When a voice packet has been delivered to the router, it must share the Frame Relay interface with the router’s data traffic. However, two key requirements, Delay and Jitter, must be met to insure voice quality. Delay is simply the difference in time between when a person speaks and when the listener hears what is spoken. For typical PSTN quality voice calls, the delay is less than 150ms.

Jitter is the variation in arrival rates of voice packets at the receiving end of the connection. This is important because playback of speech at the receiving end must be continuous. In a perfect world, the voice packets would arrive every 15ms to be decompressed and played out to the receiver. However, in reality, the packets must share the network with other traffic, and their arrival may be delayed. To remove jitter from the playback of voice, a number of packets must be “buffered” before playback can begin. This buffering results in an additional delay in the voice call. The less jitter in the network, the less buffering is required at the receiving side. The frame relay interface can control delay and jitter through two key functions. The first function is data segmentation. Line speeds at the access router are typically in the 64-Kbps range and the routers’ data packets range from 1500 to 17000 bytes in length, depending on MTU sizes of the routers’ interfaces. On a 64-Kbps line, it takes approximately 188ms to transmit a 1500-byte frame. Therefore, a voice packet that is queued behind a 1500-byte data packet will have to wait 188ms before it can be transmitted. The problem is worse when the frame is larger. A smaller MTU size can be set, but it results in many undesired side effects. A better solution is to segment the data only on the Frame Relay link. To solve this problem the Frame Relay Forum developed the FRF.12 specification. FRF.12 defines a Frame Relay level segmentation that allows large data packets to be efficiently fragmented and reassembled at the end points of the Frame Relay network.

Once the data has been segmented, only the problem of priority queuing remains on the access routers’ frame relay interface. Since the data has been fragmented, it is necessary to interleave the voice and data on the Frame Relay interface, which is done by the Bandwidth Reservation System (BRS) in the router. With BRS, you can define separate input queues with associated transmission priorities. For VoFR support, BRS will be enhanced so that the router can separately queue FRF.11 packets (Voice packets) and FRF.12 packets (data) on the Frame Relay interface. BRS will then give priority to the voice packets thus minimizing any delay. Since the voice and data traffic have been integrated on the Frame Relay link attached to the access router, we should now turn our attention to the concentration requirements. There are two different boxes at the concentration site—the VFRAD and the router.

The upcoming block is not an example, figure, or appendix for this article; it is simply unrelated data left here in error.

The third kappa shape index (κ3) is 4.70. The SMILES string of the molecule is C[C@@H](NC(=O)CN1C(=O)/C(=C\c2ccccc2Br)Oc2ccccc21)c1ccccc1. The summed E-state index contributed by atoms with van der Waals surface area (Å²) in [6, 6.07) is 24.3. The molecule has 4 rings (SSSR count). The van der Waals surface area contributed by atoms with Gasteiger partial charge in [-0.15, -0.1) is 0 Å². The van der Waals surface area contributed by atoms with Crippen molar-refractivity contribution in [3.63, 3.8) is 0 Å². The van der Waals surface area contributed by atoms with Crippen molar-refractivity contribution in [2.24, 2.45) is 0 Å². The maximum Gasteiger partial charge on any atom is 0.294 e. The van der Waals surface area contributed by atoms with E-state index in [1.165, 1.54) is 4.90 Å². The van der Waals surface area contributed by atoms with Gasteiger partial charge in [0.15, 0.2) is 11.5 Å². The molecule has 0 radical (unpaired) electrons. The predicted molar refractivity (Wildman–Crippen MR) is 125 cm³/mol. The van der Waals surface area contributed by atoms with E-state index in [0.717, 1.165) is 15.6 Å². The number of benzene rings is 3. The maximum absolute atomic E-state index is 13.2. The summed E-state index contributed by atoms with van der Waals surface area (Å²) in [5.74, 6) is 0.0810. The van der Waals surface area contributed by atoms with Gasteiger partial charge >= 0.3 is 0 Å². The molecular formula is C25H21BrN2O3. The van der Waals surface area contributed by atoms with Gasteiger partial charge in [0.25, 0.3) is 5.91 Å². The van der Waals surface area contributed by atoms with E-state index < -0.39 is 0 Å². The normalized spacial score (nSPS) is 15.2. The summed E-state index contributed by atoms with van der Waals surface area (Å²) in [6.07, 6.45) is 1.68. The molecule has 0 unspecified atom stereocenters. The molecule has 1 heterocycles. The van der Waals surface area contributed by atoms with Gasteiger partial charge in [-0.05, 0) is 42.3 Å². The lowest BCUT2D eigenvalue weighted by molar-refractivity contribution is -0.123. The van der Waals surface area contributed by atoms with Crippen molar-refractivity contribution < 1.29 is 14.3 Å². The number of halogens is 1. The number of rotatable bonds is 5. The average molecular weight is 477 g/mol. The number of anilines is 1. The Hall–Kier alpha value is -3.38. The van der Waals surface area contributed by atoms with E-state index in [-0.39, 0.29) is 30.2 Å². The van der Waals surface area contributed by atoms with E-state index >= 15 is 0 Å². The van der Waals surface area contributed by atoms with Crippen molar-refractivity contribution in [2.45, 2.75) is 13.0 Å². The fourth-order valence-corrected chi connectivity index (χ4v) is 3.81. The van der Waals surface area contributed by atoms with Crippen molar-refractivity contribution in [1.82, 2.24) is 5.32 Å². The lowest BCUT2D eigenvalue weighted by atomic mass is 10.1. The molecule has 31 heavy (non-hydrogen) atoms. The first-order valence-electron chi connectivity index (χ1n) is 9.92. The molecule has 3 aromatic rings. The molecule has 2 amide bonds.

The VFRAD is much like the voice card in the access router, with a couple of main differences. First, the number of concurrent voice/fax calls needing support is much higher in the VFRAD. To reflect this, the connectivity to the PBX is now a digital (T1/E1) connection with 24/30 channels worth of DSP supported voice compression/packetization. The second difference is that call processing functions reside within the box. Since Frame Relay is a point-to-point network, branch-to-branch calling requires that call routing functions are performed in this box. This box also contains the centralized dialing plan information for the network. Central-izing the dialing plan information in the HQ minimizes the amount of unique dialing infor-mation that must be configured in the branch access routers.

The router attaches the headquarter’s site to the Frame Relay Network. This router is the peer of the access box and has the same requirements for support: FRF.12 to segment data and BRS enhancements to be able to prioritize the voice traffic on a DLCI separate from the data. It has the additional requirement of being able to switch the FRF.11 voice packets to and from the interface attached to the VFRAD. This functionality will be implemented across the SELG’s router product family (2210, 2212, 2216).


 Voice Over IP (VoIP)   For the business with an Internet Protocol (IP) network, the advantages are very similar to the FR network and even simpler (See figure 2). In a branch office with an Access Utility (2212) equipped with the voice software and voice FR/IP card, it is ready to cash in on the savings of doing branch-to-branch “toll bypass” calls on an integrated voice/data network. No interme-diate VFRAD is needed. The transition to incorporate voice doesn’t require extra space or more equipment to service and manage let alone NO “fork lifting”. Enhanced software and an interface card for the router are the investment. Additionally, a FR/IP card makes the migra-tion from FR and IP very easy and very economical. Further, the combination FR/IP card allows connectivity to either an IP or FR network which brings added value as a network is transitioned from FR to IP (See figure 3). Lastly, enhancements to router software would still include voice prioritization, security and VPN features.

From a PSTN connectivity perspective, the requirements are the same as the VoFR network. You must be attached to the traditional PSTN devices/network. Convert the voice to PCM, compress and packetize the voice data. The compression algorithms for VoIP can be different, but the current compression recommend by the ITU for low bit rate voice-only connections is G.729. This allows you to use the same voice adapter in the branch routers for both VoFR and VoIP and allows the customer to migrate the access router from VoFR to VoIP with only a software change.